Looks like it’s not only the music industry that needs a new business model, even Girl Scouts selling cookies are running into issues with online sales.
Well the issue is quite simple really: online sales aren’t allowed. When 8-year-old Wild Freeborn set out to sell 12,000 boxes of Girl Scout cookies, she enlisted the help of her tech-savvy father. The two made a YouTube video and set up a site to allow local customers to order boxes of cookies. Freeborn would then hand-deliver the cookies. What was the problem? After two weeks and 700 orders, parents involved with the local troupe approached the local Girl Scout council saying that Freeborn’s strategy was unfair, lionizing the local cookie market.
The issue, Girl Scouts said, was that not the YouTube video – advertising sales online is okay – but the online order form. Online sales for the troupe as a whole, however, are okay. In a New York Times article, a few more details were given for the reasons behind the national Girl Scouts no-online-sales policy:
Michelle Tompkins, a spokeswoman for the Scouts, says there are good reasons for the online ban, beginning with the familiar dangers that young girls can encounter on the Web. Beyond that, Ms Tompkins says, is the issue of fairness: local councils typically award prizes to girls for reaching certain levels of sales, and since all girls are limited to selling within their local areas, a campaign like Wild’s can overwhelm opportunities for other girls in town.
It seems a little instigative to mention safety concerns first – I can’t imagine any scenarios where online sales would actually be less safe than going door-to-door. Ms. Tompkins does cite valid points about online sales disrupting the traditional process of selling cookies though. But maybe the problem isn’t the Internet, maybe it’s the process itself?
In an age when I can even buy Justin Timberlake’s French toast, it’s strange that I can’t buy something prosaic as a box of Girl Scout cookies from the Internet. In fact, I can – just not legitimately. A quick search just on eBay turns up a couple hundred listings for Girl Scout cookies, with sellers varying from parents of Scouts to resellers. Newsweek points out that Girl Scouts missed out on what could have been a teachable moment here. Selling the cookies is after all, an exercise in entrepreneurship as well as a fundraiser for troupes. If a young digital native is savvy enough to take advantage of the digital sphere, maybe there shouldn’t be anything stopping her.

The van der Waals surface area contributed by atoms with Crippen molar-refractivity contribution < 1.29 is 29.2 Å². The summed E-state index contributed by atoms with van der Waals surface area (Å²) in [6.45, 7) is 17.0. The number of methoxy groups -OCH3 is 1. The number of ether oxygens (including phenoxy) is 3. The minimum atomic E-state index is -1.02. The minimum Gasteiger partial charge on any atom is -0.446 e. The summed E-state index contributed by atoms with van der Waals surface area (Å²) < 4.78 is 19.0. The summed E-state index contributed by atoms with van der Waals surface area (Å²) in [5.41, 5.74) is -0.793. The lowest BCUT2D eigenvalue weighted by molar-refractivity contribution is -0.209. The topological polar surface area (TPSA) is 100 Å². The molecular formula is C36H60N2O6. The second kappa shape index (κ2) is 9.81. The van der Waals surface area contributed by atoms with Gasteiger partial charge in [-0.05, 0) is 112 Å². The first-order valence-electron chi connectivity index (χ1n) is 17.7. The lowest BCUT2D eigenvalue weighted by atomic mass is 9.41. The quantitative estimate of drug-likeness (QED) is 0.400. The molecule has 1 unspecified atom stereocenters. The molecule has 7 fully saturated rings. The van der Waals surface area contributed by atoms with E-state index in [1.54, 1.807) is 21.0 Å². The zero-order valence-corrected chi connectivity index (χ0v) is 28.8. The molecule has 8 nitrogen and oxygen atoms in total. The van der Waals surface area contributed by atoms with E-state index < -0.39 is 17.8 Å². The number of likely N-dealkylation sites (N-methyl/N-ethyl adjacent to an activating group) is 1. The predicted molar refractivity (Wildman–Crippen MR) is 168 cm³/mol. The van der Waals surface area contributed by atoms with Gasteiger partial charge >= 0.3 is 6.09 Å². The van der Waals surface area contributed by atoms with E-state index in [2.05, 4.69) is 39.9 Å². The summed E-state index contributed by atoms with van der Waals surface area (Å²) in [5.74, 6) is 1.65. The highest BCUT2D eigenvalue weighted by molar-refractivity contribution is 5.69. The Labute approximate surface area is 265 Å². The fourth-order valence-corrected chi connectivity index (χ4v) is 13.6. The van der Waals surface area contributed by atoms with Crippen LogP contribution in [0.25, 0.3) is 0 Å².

Education is a big theme of Born Digital, and while Girl Scouts shouldn’t be held solely responsible for teaching young girls about using the Internet, the badges that require technology skills seem designed for an earlier decade:
[T]he “Computer Smarts” requirement for young girls (or “Brownies”) only requires that they visit three Web sites. For older girls, the CyberGirl Scout badge is earned in part by sending an e-mail. “These skills are at a level I’m sure many girls can already surpass,” says Andrea Matwyshyn, a colleague of Fader’s at Wharton.
The competitive world of Girl Scout cookies sales is fraught with tensions of its own – the role of parents playing no small part. But with Girl Scout cookie sales declining this year, it can’t hurt to think outside of the proverbial cookie box.